L’Imperatrice – Heaven – May 2nd 2019

This is how it must feel to be waking up from a coma after five years out of action – or stepping into a parallel universe. 

I consider myself pretty well informed about this world of popular music. So, how can I possibly have been unaware for so long of the French disco phenomenon that is L’Imperatrice? The 1,600 within this sold-out Thursday night at the iconic Heaven know. They mock my ignorance from afar. Or, maybe they’re just mocking my suit. I’ve had to rush straight from a work function. 

L’Imperatrice descend from space to join us under the arches of Charing Cross Station. With their backs initially to the crowd, their opener draws on space travel imagery. Dressed in white with star-trek stripes, you’re immediately aware that this is going to be a spectacle. Lights draw you in. You recall your favourite time ever had in a festival field and observe the similarity to this. Daft Punk might not play live right now but here we have a ready-made alternative. Seriously, it’s that good. 

Maybe tonight is the night to figure out if you’re in heaven”, asks Flore, L’Imperattice’s impeccable singer. Many don’t need to be asked for we already know. It’s impossible not to beam from ear to ear with the joy being created here.

The incredible graphics are playing a part. Disco balls of light and strobe, the earth spins whilst hands are clapped in tune with the beat. And when L’Imperatrice play ‘Vanille Fraise’ we have a summer scene of tennis umpires, clay courts and dodgy moustaches. Sweat-laden headbands spin like golden rings as tennis racquets swipe in time with the beat. God, this is glorious- a show that doffs its cap to retro 70’s sound and imagery whilst still managing to be entirely modern. 

 

The music is timeless; tunes that have forever been part of your life even though the truth is that this is the first time that you’ve heard them tonight. The groove heads down tried and tested paths; funk, jazz, pop, disco and happy house – a nostalgic soundtrack to your happiest summer ever.

And the images keep on giving. Here we have a grainy collection from when Zidane lifted the World Cup for France. The vocal appears to repeat the mantra that this is your last chance to love. The ascension is glorious as we all proceed to the inevitable lifting of the trophy. Jacques Cousteau gets in on the action; we’re now diving in an underwater world, searching for lost treasures whilst sharks swim in synchronised fashion all around us. It all beats the day job for sure.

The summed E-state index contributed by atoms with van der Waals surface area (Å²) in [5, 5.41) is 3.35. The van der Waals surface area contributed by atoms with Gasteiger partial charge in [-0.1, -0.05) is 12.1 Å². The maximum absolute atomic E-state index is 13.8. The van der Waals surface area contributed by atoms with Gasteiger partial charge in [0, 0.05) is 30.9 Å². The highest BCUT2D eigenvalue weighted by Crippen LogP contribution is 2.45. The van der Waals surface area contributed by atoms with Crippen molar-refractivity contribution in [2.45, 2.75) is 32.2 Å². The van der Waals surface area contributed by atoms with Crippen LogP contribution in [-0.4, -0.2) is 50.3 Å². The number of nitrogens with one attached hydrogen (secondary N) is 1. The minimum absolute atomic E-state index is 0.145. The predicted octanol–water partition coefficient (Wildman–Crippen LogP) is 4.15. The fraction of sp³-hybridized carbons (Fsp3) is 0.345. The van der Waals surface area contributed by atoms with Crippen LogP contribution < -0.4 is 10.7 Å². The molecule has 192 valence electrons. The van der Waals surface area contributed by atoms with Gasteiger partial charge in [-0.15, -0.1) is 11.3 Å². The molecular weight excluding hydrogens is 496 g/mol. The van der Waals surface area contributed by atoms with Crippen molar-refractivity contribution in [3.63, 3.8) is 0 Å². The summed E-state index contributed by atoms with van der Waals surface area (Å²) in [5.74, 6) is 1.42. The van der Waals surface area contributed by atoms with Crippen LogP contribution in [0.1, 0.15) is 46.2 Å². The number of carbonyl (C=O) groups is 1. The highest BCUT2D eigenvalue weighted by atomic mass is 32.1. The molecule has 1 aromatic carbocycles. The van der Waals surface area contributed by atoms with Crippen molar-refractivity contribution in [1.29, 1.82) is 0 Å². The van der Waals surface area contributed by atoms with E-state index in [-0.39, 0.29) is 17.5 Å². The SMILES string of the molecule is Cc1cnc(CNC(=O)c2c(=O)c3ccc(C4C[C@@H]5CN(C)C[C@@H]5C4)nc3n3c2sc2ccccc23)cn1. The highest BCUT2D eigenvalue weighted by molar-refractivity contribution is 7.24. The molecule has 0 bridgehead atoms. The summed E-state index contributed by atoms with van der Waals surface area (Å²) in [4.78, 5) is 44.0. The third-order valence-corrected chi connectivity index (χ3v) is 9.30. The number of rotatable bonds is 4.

I return to earlier thoughts. L’Imperatrice are ready-made headliners of your boutique festival. This would be euphoric in a field as the stars glisten above. Beat-Herder should book them. They’d be a magical fit.  L’Imperatrice – previously unknown in these quarters will not now be overlooked.

Highasakite – Heaven – February 28th 2019

Norwegians are cool. I formed this sweeping generalisation of an opinion over the last year. Back at Eurovision in Lisbon (here), I met three in particular who just seemed to accept, with little notion of the sniffiness that often attaches itself to your typical British Eurovision outlook, that some of the cheesy electro-pop tunes and glorious ballads on offer are sometimes special. 

 

It might seem like a logical leap to some but the coolness of Norwegians is a thought that I ponder whilst watching Highasakite at Heaven on Thursday night. For this is a show, and I imply no criticism by this, that oozes Eurovision. 

It helps that every song sung by Ingrid and Trond and the rest of their troupe is a douze pointer; whether it’s upbeat banger or stylised ballad, the tunes are allowed to stand out here amongst the highest of production values. 

There’s theatre – I miss the skull and beating heart entrance because I’m in a queue for beer but can’t help approving as contours fizz in a graphic display behind the band. When the light show really gets going and the costume changes hit full flow (the red leather is discarded with) you see the sense in scheduling this slinky swagger of a show at Heaven, this most iconic of clubs nestling in the arches beneath Charing Cross station. 

The first show on Highasakite’s Uranium Heart tour is a triumph; roots tangle, veins do what veins do and the arteries block to point of explosion as the beating heart clogs with uranium. 

They sound so much better live than on record’, is the general tone of conversation as we file on out. 

And you have to concede that there’s something in that line of thought. 

In terms of music, I choose the Norway option..